Manitoba
3/5/2041
3.43%
Canada (Federal)
6/1/2041
2.39%
Alberta
12/1/2040
3.34%
BC
6/18/2040
3.19%
Saskatchewan
6/1/2040
3.39%
Ontario
6/2/2041      3.27%
Quebec
12/1/2041
3.31%
Source: TD Waterhouse and CIBC Investors Edge Ask Yields on 20 January 2017. 
Note: The wide spread between federal and provincial bond yields partly reflects investors’ greater ability to trade federal bonds. The bonds above were issued at varying rates. The yields above indicate what interest rates the governments could borrow at on 1-20-2017 for long-term bonds maturing on the dates above.   



The slightly lower interest rates for Ontario vs. comparable Quebec bonds indicate that bondholders attach a slightly higher risk probability to a worst-case scenario of Quebec having to delay interest payments before bonds mature or being unable to pay off the principal at maturity(I should say that the lower long-term interest rates on Government of Canada bonds vs. comparable US Treasury bonds indicates that market investors view Canada as lower-risk than the US government. This gap has been in place for the past few years.)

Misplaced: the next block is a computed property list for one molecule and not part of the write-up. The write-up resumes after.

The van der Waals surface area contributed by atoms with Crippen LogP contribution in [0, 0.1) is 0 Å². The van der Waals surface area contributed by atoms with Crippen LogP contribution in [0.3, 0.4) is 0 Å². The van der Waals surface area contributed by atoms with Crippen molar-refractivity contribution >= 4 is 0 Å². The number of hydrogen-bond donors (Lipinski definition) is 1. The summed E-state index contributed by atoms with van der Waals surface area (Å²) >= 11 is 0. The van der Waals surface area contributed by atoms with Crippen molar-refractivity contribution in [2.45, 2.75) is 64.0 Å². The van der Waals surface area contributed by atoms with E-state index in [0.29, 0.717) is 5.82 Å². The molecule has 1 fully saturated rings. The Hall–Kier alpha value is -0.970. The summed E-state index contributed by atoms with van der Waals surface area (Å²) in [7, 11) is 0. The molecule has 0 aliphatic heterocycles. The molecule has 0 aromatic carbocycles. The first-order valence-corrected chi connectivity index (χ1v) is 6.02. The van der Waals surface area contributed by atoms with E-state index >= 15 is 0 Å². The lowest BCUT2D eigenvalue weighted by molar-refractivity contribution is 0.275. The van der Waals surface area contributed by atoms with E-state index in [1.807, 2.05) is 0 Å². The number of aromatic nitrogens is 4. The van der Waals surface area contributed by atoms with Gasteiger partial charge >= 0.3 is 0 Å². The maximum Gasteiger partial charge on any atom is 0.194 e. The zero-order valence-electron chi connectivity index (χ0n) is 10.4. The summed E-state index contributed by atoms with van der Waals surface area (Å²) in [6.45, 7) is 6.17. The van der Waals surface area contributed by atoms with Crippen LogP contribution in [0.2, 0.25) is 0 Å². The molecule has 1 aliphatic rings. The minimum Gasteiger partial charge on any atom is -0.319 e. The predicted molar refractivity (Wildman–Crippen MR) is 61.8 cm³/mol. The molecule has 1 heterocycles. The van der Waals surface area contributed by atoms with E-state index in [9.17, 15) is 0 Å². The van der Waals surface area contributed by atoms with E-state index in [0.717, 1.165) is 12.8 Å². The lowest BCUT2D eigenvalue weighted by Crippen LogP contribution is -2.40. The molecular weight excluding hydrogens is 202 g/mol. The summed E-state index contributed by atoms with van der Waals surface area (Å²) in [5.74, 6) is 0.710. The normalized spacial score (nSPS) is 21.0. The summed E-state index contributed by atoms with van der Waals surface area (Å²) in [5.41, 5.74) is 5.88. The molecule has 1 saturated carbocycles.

(If you think that the prospect of a provincial government being unable to make interest payments seems unlikely, so did Greek bondholders before the 2008 world financial sector crash. I certainly do not mean to suggest that any Canadian provincial government is heading for a Greek-style bond default. But, there is a chance that some provincial governments will face lower demand for their bonds during the next recession.)

Ontario, Quebec and other governments have no problem borrowing now. And, borrowing interest rates remain near all-time lows. But, let's see how Ontario compares to Quebec and other provinces at regular intervals over the next few years and particularly when voters return to the polls in 2018. Let's see if Ontario can continue to boast lower rates than Quebec.